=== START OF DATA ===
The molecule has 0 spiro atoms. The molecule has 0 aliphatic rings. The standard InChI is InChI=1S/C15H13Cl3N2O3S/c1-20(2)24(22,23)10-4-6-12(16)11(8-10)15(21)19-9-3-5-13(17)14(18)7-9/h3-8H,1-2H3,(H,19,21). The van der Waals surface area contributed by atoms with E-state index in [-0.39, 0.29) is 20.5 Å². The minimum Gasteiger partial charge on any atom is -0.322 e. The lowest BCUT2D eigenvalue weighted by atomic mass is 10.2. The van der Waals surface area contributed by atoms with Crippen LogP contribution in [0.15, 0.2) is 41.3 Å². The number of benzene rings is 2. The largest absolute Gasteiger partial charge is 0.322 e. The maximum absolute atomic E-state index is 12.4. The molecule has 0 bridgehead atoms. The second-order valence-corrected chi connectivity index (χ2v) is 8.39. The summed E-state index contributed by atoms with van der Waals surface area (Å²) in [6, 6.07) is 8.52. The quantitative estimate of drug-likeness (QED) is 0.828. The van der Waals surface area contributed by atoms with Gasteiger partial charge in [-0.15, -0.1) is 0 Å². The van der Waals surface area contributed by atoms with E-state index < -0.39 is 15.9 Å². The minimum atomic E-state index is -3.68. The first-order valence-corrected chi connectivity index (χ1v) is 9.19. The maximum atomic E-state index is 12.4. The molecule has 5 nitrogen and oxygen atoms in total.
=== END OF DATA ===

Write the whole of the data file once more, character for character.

The molecule has 0 spiro atoms. The molecule has 0 aliphatic rings. The standard InChI is InChI=1S/C15H13Cl3N2O3S/c1-20(2)24(22,23)10-4-6-12(16)11(8-10)15(21)19-9-3-5-13(17)14(18)7-9/h3-8H,1-2H3,(H,19,21). The van der Waals surface area contributed by atoms with E-state index in [-0.39, 0.29) is 20.5 Å². The minimum Gasteiger partial charge on any atom is -0.322 e. The lowest BCUT2D eigenvalue weighted by atomic mass is 10.2. The van der Waals surface area contributed by atoms with Crippen LogP contribution in [0.15, 0.2) is 41.3 Å². The number of benzene rings is 2. The largest absolute Gasteiger partial charge is 0.322 e. The maximum absolute atomic E-state index is 12.4. The molecule has 0 bridgehead atoms. The second-order valence-corrected chi connectivity index (χ2v) is 8.39. The summed E-state index contributed by atoms with van der Waals surface area (Å²) in [6, 6.07) is 8.52. The quantitative estimate of drug-likeness (QED) is 0.828. The van der Waals surface area contributed by atoms with Gasteiger partial charge in [-0.15, -0.1) is 0 Å². The van der Waals surface area contributed by atoms with E-state index < -0.39 is 15.9 Å². The minimum atomic E-state index is -3.68. The first-order valence-corrected chi connectivity index (χ1v) is 9.19. The maximum atomic E-state index is 12.4. The molecule has 5 nitrogen and oxygen atoms in total.